It was an Autumn Budget of significant spending declarations but notable for very little regarding taxation!
This perhaps was unsurprising, for the March Budget saw the freezing of tax allowances and thresholds for income tax, followed by the subsequent introduction of the health and social care levy. These policies alone meant large amounts of tax revenue would be raised over the next 5 years. So, in many ways the tax side for this statement was already done, providing the backdrop for more spending.
The real question therefore going into the Autumn was, given how the government had gone on a war like footing to tackle the COVID-19 pandemic, and how integrated it had become in people’s lives, would Chancellor Rishi Sunak attempt to row back on the role of the state? The answer seemed to be an unequivocal, no!
The increased capital expenditure and levelling up agenda results in an economy reliant on a bigger government, and that must be funded. Unsurprisingly therefore tax rises of late have resulted in the tax take reaching a 71 year high of 34% as a share of GDP. Furthermore, this is projected to rise to 36% by the 2026/27 tax year.
Rising inflation however, is the proverbial elephant in the room, and although partially addressed, the government’s 5 year growth forecasts project a significant drop in GDP from 6.5% this year to 1.25% by 2026/27. This may be due to interest rates going up to deal with rising prices. Can such anaemic future growth fund this big government with its grand spending plans? And if not, could taxes really rise further from here in the future?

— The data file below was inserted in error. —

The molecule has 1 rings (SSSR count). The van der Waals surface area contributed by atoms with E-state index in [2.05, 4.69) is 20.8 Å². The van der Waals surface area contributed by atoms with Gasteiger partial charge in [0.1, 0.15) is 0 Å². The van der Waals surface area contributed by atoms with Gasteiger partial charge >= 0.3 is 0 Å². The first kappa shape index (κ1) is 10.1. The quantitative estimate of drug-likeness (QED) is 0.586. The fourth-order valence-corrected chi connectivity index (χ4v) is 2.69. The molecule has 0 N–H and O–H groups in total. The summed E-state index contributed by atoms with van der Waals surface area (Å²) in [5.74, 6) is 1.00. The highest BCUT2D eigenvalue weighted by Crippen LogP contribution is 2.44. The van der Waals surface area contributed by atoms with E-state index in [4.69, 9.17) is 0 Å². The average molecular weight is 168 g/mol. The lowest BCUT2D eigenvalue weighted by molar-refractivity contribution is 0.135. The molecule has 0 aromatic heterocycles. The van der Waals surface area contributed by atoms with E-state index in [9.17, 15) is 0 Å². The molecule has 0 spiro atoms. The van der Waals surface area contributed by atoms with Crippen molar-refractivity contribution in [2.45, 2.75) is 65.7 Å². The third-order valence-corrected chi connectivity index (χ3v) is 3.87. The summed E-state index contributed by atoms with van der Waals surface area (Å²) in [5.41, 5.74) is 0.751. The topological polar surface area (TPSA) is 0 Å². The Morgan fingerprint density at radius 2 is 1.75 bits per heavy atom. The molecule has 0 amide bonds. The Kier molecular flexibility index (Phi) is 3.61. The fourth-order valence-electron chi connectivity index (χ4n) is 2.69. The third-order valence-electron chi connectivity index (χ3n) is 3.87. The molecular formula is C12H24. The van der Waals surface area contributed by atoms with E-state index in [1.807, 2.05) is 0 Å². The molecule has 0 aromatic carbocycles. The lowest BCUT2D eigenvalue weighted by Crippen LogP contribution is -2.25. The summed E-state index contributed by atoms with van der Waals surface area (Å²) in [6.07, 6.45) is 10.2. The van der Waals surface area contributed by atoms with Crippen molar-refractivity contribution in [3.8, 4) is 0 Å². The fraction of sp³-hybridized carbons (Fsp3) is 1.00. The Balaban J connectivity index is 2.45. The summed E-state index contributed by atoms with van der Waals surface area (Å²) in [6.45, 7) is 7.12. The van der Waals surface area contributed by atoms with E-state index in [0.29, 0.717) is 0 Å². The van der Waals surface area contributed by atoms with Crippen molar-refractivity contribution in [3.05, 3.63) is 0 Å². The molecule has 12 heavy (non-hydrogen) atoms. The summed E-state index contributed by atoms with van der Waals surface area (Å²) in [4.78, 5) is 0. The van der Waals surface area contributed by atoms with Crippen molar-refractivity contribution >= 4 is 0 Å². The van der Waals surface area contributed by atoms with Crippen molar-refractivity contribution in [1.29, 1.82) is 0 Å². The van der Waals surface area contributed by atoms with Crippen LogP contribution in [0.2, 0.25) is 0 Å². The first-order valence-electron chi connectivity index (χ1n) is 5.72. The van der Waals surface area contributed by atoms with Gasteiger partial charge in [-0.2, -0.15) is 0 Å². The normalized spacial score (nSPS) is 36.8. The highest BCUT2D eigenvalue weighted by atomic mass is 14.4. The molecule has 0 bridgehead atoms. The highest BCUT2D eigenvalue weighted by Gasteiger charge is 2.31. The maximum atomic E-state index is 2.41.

A summary of the Autumn Budget 2021
National Living Wage increase
There will be a 6.6% increase to the National Living Wage, rising to £9.50 an hour from 1 April 2022. This represents another increase in costs for employers alongside the previously announced health and social care levy (full details in the link), which is chargeable on employer NIC as well as employee NIC.
Young people and apprentices will also see increases in National Minimum Wage rates as follows:
|Age group||Current minimum wage per hour||Minimum wage per hour from 1 April 2022|
|21 – 22 years old||£8.36||£9.18|
|18 – 20 years old||£6.56||£6.83|
|16 – 17 years old||£4.62||£4.81|
A cut to business rates
Around 400,000 retail, hospitality and leisure properties will be eligible for the new, temporary, £1.7bn worth of business rates relief from April 2022. The business rates multiplier is also set to be frozen as of the 2022/23 tax year. Consequently business rates bills will be 3% lower.
A new business rates relief will be introduced from 2023. This will ensure organisations won’t face higher bills for 12 months if they’ve implemented ‘qualifying’ improvements to the property that they occupy.
The Annual Investment Allowance extension